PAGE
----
Saturday, 30 March 2013

Credit - Gunfight at the O.K. Corralito

"Peace cannot be kept by force; it can only be achieved by understanding." - Albert Einstein 

Looking at the evolution in Cyprus, reminiscent of Argentina's 2001 "Corralito", which eventually led to its default, we thought this week it would be entertaining to use in our title, yet other multi-dimensional references as per last week conversation "The Doubt in the Shadow". 

Our first reference is of course the "Gunfight at the O.K. Corral" which took place on the 26th of October 1881 in Tombstone Arizona, and is generally regarded as the most famous gunfight in the history of the American Old West. Arguably our European Gunfight at the O.K. Corralito, will no doubt be regarded as the most infamous "deposit-levy" fight in "Old Europe's history". The O.K. Corral gunfight represented a time in American history where the frontier was open range for outlaws (tax havens) opposed by law enforcement that was spread thin over vast territories (Europe), leaving some areas unprotected (Cyprus). In similar fashion, the lack of a true European Banking Union from inception of the European project, means, that given the European banking sector's  leverage and thin equity buffers, the depositors can rightly feel unprotected. Yes, we know, on the 29th of June 2012, European leaders expressed their determination to "break the vicious circle between banks and sovereigns". The initial statement focused on the establishment of a "Single Supervisory Mechanism" (SSM) which would pave the way to direct recapitalization of banks by the ESM (European Stability Mechanism). This banking union would not just cover the Eurozone initially but would also be open to the soon to be 28 members of the EU (with Croatia being the next joiner), if they choose to join.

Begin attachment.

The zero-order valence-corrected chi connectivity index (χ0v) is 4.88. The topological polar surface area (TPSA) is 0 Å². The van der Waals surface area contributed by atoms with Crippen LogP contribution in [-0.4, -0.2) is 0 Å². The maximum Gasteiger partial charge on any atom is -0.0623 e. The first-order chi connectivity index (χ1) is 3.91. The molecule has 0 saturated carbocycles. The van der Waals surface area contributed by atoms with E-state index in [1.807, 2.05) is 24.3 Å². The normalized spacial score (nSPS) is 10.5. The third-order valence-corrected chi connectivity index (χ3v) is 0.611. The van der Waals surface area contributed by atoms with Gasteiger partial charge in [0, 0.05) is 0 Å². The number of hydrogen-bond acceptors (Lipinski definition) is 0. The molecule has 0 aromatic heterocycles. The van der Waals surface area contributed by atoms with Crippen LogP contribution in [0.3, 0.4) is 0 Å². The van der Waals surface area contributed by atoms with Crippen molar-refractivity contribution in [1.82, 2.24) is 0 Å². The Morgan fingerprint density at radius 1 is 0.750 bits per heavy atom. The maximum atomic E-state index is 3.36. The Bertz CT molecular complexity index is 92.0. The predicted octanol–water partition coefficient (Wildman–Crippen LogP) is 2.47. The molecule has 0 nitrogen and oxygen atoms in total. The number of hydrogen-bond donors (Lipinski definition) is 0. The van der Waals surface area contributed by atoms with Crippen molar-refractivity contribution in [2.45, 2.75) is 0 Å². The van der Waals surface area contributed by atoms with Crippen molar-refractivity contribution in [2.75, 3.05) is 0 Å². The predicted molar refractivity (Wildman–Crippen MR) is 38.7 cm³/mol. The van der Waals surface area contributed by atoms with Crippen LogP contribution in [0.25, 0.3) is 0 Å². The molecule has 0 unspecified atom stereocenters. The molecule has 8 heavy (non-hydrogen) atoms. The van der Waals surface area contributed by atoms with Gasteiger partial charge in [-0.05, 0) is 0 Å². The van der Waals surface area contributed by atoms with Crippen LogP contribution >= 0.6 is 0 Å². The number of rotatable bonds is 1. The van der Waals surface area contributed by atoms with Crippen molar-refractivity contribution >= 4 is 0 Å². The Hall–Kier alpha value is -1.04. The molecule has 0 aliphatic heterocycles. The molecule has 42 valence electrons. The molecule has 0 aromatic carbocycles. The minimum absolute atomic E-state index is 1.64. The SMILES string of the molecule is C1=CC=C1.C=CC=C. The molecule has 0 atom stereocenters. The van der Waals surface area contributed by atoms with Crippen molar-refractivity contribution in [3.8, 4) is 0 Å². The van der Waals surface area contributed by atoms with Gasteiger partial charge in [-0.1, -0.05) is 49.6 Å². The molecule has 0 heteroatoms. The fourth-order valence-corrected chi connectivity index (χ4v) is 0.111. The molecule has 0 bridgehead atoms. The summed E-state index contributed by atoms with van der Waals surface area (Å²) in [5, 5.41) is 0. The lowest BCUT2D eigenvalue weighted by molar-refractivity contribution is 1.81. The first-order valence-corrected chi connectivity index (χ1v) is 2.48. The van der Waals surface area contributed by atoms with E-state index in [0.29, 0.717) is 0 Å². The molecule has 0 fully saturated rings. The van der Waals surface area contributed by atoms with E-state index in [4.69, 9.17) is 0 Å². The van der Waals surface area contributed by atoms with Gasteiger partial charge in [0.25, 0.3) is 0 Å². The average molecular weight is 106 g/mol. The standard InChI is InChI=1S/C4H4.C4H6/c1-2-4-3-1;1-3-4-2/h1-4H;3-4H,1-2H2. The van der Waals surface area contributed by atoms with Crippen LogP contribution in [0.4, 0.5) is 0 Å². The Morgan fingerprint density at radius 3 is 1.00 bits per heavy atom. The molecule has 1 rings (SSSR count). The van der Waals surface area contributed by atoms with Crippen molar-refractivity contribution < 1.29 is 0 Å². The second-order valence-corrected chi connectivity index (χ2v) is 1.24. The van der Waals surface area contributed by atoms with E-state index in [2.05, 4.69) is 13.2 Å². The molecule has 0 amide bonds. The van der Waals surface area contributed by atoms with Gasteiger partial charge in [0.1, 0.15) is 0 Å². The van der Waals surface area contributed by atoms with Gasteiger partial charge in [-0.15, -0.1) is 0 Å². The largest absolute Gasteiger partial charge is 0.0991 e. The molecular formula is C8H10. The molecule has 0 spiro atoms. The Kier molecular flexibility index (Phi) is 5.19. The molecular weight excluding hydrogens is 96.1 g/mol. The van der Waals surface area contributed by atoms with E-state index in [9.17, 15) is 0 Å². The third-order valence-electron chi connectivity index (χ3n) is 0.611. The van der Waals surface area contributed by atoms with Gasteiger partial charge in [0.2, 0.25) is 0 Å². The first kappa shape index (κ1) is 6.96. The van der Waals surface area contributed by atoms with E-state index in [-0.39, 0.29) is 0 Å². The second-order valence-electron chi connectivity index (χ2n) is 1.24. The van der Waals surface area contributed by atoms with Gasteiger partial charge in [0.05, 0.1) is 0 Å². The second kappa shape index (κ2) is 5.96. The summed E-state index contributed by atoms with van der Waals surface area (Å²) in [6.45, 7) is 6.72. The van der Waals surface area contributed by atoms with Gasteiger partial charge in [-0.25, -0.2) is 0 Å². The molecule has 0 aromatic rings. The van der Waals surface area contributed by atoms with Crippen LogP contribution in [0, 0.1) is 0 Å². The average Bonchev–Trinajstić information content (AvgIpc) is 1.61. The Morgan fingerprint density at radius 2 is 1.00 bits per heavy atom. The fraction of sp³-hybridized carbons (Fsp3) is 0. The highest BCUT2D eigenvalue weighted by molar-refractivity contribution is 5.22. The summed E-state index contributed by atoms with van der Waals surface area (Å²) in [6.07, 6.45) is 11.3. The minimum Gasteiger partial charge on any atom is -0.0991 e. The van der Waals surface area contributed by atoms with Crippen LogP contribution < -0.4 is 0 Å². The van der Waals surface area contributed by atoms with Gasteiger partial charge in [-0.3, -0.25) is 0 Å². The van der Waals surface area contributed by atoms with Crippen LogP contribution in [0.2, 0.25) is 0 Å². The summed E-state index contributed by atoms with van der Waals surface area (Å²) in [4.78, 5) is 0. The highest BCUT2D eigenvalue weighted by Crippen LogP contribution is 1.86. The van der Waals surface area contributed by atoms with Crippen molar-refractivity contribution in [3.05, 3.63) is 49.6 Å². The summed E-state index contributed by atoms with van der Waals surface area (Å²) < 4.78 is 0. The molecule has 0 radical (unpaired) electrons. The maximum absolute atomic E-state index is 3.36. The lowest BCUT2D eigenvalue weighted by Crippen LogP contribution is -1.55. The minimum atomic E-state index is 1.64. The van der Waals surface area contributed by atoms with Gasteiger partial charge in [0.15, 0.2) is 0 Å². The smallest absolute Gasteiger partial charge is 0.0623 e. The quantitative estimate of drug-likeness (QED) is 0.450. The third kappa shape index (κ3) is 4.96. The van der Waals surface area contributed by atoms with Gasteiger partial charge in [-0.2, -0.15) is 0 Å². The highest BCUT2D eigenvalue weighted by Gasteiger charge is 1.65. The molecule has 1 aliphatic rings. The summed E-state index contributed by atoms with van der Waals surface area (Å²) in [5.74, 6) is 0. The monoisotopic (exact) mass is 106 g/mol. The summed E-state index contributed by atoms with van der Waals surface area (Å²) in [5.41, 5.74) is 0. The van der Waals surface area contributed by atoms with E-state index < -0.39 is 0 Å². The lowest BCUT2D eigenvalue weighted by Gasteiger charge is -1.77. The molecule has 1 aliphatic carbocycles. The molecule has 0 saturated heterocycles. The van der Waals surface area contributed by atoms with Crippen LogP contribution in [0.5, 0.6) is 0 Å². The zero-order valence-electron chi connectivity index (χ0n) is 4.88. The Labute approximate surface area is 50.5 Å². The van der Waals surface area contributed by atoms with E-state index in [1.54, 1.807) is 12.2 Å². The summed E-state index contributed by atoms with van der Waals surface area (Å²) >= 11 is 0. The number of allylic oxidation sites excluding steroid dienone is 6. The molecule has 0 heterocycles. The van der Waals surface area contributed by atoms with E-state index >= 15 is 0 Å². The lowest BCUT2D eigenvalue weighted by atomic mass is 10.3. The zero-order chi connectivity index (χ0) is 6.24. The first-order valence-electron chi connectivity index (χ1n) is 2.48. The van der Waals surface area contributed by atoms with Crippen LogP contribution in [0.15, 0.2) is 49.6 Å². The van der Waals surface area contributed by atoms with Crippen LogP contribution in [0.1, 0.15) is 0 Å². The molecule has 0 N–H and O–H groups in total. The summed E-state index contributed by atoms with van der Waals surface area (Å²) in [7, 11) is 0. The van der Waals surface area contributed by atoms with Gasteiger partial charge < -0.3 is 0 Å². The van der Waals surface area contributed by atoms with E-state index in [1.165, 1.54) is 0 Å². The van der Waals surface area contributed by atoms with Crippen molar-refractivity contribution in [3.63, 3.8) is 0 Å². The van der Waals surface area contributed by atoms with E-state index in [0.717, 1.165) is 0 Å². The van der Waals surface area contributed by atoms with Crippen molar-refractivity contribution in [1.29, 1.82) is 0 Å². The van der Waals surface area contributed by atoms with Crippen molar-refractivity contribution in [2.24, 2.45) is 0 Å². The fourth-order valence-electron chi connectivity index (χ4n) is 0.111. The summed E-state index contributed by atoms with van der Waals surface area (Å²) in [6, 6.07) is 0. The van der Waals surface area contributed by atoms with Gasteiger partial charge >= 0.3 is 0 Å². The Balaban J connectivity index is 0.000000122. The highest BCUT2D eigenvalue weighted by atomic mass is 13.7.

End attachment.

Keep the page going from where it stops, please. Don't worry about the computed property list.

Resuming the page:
Our second reference is of course, Argentina's 2001 Corralito, which has been recently reenacted in October 2012, limiting ATM withdrawals for Argentinians. The Corralito was the informal name taken by Minister of Economy Domingo Cavallo's economic measures in order to stop bank runs in Argentina. It was not very successful...

Our third reference, is less so evident, but nonetheless, entertaining we think, given the famous Gunfight at O.K. Corral, also gave its name to a mathematical model - The Ok Corral and the Power of the Law (A Curious Poisson-Kernel Formula for a Parabolic Equation) by David Williams and Paul Mcilroy submitted in 1998:
"Two lines of gunmen face each other, there being initially m on one side,n on the other. Each person involved is a hopeless shot, but keeps firing at the enemy until either he himself is killed or there is no one left on the other side. Let Ī¼(mn) be the expected number of survivors. Clearly, we have boundary conditions:
FormulaWe also have the equationFormulaThis is because the probability that the first successful shot is made by the side with m gunmen is m/(m + n). On using the recurrence relation (1.2) together with the boundary condition (1.1), the computer produces Table 1 below, in whichFormula1991 Mathematics Subject Classification 60F05."

In similar fashion each European politician involved in our European Gunfight at the O.K. Corralito is as well a "hopeless shot" but keeps firing (or making blunders that is) until either he himself is killed (or his country's economy) or there is no one left on the other side (we have yet to see an Italian government...). Of course there is an elegant solution to this mathematical model - Solution to the OK Corral model via decoupling of Friedman's urn by J.F.C. Kingman and S.E. Volkov. Just for an illustration, the authors presented the probability that exactly 5 gunmen would survive provided there were initially 20 on both sides. 

We will let you mathematically work out in your own time how many  "hopeless shot European gunmen" will survive this "European O.K. Corralito gunfight" given than they will soon be 28 countries in the European Union, 14 on each side, but, as usual, we ramble again...

While in the last two credit posts we focused our attention on the lack of equity buffers (Dumb Buffers and The Doubt in the Shadow), in this week's conversation we would like to direct our attention to the "unintended consequences" of the Gunfight at the O.K. Corralito given that, in true "Zemblanity" fashion. (Zemblanity being defined as "The inexorable discovery of what we don't want to know"), there will indeed be casualties, and most likely in the peripheral banking space that is, with rising nonperforming loans due to lack of economic growth, thin equity buffers and high loan-to-deposit ratios and soon to happen deposit flights.